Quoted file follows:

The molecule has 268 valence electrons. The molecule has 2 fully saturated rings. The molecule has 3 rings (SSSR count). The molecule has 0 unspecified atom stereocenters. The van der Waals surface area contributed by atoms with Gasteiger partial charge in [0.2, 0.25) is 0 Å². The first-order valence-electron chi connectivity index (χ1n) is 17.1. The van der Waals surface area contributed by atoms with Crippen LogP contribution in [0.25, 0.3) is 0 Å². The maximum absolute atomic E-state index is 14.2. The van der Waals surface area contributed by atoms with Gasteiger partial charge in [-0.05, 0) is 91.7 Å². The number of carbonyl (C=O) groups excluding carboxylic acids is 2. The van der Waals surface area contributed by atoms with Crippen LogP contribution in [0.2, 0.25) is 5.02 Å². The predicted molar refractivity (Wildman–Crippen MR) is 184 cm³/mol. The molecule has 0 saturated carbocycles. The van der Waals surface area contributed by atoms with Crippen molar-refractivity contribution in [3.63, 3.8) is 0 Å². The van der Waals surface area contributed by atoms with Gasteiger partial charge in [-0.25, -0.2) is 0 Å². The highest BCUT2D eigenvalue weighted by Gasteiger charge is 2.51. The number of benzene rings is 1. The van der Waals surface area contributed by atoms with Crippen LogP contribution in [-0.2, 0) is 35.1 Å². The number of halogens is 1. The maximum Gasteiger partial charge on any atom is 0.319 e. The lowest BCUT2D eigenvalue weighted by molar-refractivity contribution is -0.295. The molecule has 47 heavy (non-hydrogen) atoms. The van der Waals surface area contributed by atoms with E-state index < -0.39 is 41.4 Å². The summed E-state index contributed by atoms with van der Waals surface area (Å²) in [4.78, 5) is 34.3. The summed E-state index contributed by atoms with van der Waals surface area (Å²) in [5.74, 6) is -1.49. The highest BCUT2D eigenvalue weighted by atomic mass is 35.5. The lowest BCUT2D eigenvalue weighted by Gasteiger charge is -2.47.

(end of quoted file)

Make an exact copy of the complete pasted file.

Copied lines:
The molecule has 268 valence electrons. The molecule has 2 fully saturated rings. The molecule has 3 rings (SSSR count). The molecule has 0 unspecified atom stereocenters. The van der Waals surface area contributed by atoms with Gasteiger partial charge in [0.2, 0.25) is 0 Å². The first-order valence-electron chi connectivity index (χ1n) is 17.1. The van der Waals surface area contributed by atoms with Crippen LogP contribution in [0.25, 0.3) is 0 Å². The maximum absolute atomic E-state index is 14.2. The van der Waals surface area contributed by atoms with Gasteiger partial charge in [-0.05, 0) is 91.7 Å². The number of carbonyl (C=O) groups excluding carboxylic acids is 2. The van der Waals surface area contributed by atoms with Crippen LogP contribution in [0.2, 0.25) is 5.02 Å². The predicted molar refractivity (Wildman–Crippen MR) is 184 cm³/mol. The molecule has 0 saturated carbocycles. The van der Waals surface area contributed by atoms with Crippen molar-refractivity contribution in [3.63, 3.8) is 0 Å². The van der Waals surface area contributed by atoms with Gasteiger partial charge in [-0.25, -0.2) is 0 Å². The highest BCUT2D eigenvalue weighted by Gasteiger charge is 2.51. The number of benzene rings is 1. The van der Waals surface area contributed by atoms with Crippen LogP contribution in [-0.2, 0) is 35.1 Å². The number of halogens is 1. The maximum Gasteiger partial charge on any atom is 0.319 e. The lowest BCUT2D eigenvalue weighted by molar-refractivity contribution is -0.295. The molecule has 47 heavy (non-hydrogen) atoms. The van der Waals surface area contributed by atoms with E-state index < -0.39 is 41.4 Å². The summed E-state index contributed by atoms with van der Waals surface area (Å²) in [4.78, 5) is 34.3. The summed E-state index contributed by atoms with van der Waals surface area (Å²) in [5.74, 6) is -1.49. The highest BCUT2D eigenvalue weighted by atomic mass is 35.5. The lowest BCUT2D eigenvalue weighted by Gasteiger charge is -2.47.